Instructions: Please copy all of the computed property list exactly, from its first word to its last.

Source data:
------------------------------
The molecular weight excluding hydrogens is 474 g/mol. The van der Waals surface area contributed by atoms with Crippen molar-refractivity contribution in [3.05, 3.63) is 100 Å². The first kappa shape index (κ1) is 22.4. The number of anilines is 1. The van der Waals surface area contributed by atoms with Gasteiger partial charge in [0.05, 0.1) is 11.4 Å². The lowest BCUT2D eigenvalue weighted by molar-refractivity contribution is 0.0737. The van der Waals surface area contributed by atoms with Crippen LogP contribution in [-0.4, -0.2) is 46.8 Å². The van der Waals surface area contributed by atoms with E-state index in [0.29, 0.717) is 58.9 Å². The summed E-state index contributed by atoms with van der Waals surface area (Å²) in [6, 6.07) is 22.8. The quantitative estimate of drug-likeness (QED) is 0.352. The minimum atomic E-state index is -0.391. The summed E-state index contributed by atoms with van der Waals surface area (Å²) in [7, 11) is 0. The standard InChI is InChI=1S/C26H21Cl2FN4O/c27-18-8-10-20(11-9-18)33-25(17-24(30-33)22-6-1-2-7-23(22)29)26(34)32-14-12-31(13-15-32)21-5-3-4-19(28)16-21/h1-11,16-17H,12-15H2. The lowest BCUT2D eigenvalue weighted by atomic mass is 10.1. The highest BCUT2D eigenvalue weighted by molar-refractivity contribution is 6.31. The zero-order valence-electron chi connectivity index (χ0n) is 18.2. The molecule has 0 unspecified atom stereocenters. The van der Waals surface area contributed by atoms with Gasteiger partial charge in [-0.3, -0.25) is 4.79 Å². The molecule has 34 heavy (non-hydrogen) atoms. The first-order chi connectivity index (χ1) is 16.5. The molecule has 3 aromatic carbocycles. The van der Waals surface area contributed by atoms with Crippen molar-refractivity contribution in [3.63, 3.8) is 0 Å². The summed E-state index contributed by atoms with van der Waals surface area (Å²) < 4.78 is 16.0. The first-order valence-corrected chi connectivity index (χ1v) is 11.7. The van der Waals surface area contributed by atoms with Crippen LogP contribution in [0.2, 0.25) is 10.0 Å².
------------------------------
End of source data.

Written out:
The molecular weight excluding hydrogens is 474 g/mol. The van der Waals surface area contributed by atoms with Crippen molar-refractivity contribution in [3.05, 3.63) is 100 Å². The first kappa shape index (κ1) is 22.4. The number of anilines is 1. The van der Waals surface area contributed by atoms with Gasteiger partial charge in [0.05, 0.1) is 11.4 Å². The lowest BCUT2D eigenvalue weighted by molar-refractivity contribution is 0.0737. The van der Waals surface area contributed by atoms with Crippen LogP contribution in [-0.4, -0.2) is 46.8 Å². The van der Waals surface area contributed by atoms with E-state index in [0.29, 0.717) is 58.9 Å². The summed E-state index contributed by atoms with van der Waals surface area (Å²) in [6, 6.07) is 22.8. The quantitative estimate of drug-likeness (QED) is 0.352. The minimum atomic E-state index is -0.391. The summed E-state index contributed by atoms with van der Waals surface area (Å²) in [7, 11) is 0. The standard InChI is InChI=1S/C26H21Cl2FN4O/c27-18-8-10-20(11-9-18)33-25(17-24(30-33)22-6-1-2-7-23(22)29)26(34)32-14-12-31(13-15-32)21-5-3-4-19(28)16-21/h1-11,16-17H,12-15H2. The lowest BCUT2D eigenvalue weighted by atomic mass is 10.1. The highest BCUT2D eigenvalue weighted by molar-refractivity contribution is 6.31. The zero-order valence-electron chi connectivity index (χ0n) is 18.2. The molecule has 0 unspecified atom stereocenters. The van der Waals surface area contributed by atoms with Gasteiger partial charge in [-0.3, -0.25) is 4.79 Å². The molecule has 34 heavy (non-hydrogen) atoms. The first-order chi connectivity index (χ1) is 16.5. The molecule has 3 aromatic carbocycles. The van der Waals surface area contributed by atoms with Crippen molar-refractivity contribution in [3.63, 3.8) is 0 Å². The summed E-state index contributed by atoms with van der Waals surface area (Å²) < 4.78 is 16.0. The first-order valence-corrected chi connectivity index (χ1v) is 11.7. The van der Waals surface area contributed by atoms with Crippen LogP contribution in [0.2, 0.25) is 10.0 Å².